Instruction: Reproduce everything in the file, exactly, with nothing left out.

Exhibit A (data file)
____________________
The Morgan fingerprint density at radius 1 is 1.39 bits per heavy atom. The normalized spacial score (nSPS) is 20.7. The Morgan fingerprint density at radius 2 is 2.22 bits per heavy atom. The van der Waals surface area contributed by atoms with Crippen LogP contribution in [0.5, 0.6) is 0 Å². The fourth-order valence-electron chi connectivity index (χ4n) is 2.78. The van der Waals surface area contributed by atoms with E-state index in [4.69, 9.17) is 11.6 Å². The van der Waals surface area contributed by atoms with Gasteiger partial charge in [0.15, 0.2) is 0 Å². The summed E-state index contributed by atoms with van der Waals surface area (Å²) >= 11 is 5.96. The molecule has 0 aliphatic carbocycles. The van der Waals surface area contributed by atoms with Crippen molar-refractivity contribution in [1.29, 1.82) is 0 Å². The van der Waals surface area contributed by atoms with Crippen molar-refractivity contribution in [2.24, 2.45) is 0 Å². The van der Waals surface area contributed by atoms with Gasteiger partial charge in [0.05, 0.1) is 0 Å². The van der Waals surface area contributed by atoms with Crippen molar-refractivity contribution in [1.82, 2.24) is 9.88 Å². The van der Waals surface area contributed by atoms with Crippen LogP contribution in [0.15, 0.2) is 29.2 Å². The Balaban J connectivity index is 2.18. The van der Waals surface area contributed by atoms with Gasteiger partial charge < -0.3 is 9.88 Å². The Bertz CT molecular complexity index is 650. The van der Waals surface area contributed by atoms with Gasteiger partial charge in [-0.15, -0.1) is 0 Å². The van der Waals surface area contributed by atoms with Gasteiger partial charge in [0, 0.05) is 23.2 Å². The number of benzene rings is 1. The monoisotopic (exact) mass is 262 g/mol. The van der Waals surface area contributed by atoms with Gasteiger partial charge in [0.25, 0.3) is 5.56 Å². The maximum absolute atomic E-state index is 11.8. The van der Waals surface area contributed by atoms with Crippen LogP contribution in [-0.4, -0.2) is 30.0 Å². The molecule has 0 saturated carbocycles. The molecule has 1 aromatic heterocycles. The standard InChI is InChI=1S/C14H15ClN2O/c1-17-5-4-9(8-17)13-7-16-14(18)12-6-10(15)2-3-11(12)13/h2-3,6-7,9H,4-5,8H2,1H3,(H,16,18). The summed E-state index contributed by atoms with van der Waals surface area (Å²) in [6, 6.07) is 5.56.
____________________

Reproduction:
The Morgan fingerprint density at radius 1 is 1.39 bits per heavy atom. The normalized spacial score (nSPS) is 20.7. The Morgan fingerprint density at radius 2 is 2.22 bits per heavy atom. The van der Waals surface area contributed by atoms with Crippen LogP contribution in [0.5, 0.6) is 0 Å². The fourth-order valence-electron chi connectivity index (χ4n) is 2.78. The van der Waals surface area contributed by atoms with E-state index in [4.69, 9.17) is 11.6 Å². The van der Waals surface area contributed by atoms with Gasteiger partial charge in [0.15, 0.2) is 0 Å². The summed E-state index contributed by atoms with van der Waals surface area (Å²) >= 11 is 5.96. The molecule has 0 aliphatic carbocycles. The van der Waals surface area contributed by atoms with Crippen molar-refractivity contribution in [1.29, 1.82) is 0 Å². The van der Waals surface area contributed by atoms with Crippen molar-refractivity contribution in [2.24, 2.45) is 0 Å². The van der Waals surface area contributed by atoms with Gasteiger partial charge in [0.05, 0.1) is 0 Å². The van der Waals surface area contributed by atoms with Crippen molar-refractivity contribution in [1.82, 2.24) is 9.88 Å². The van der Waals surface area contributed by atoms with Crippen LogP contribution in [0.15, 0.2) is 29.2 Å². The Balaban J connectivity index is 2.18. The van der Waals surface area contributed by atoms with Gasteiger partial charge < -0.3 is 9.88 Å². The Bertz CT molecular complexity index is 650. The van der Waals surface area contributed by atoms with Gasteiger partial charge in [-0.15, -0.1) is 0 Å². The van der Waals surface area contributed by atoms with Gasteiger partial charge in [0, 0.05) is 23.2 Å². The number of benzene rings is 1. The monoisotopic (exact) mass is 262 g/mol. The van der Waals surface area contributed by atoms with Gasteiger partial charge in [0.25, 0.3) is 5.56 Å². The maximum absolute atomic E-state index is 11.8. The van der Waals surface area contributed by atoms with Crippen LogP contribution in [-0.4, -0.2) is 30.0 Å². The molecule has 0 saturated carbocycles. The molecule has 1 aromatic heterocycles. The standard InChI is InChI=1S/C14H15ClN2O/c1-17-5-4-9(8-17)13-7-16-14(18)12-6-10(15)2-3-11(12)13/h2-3,6-7,9H,4-5,8H2,1H3,(H,16,18). The summed E-state index contributed by atoms with van der Waals surface area (Å²) in [6, 6.07) is 5.56.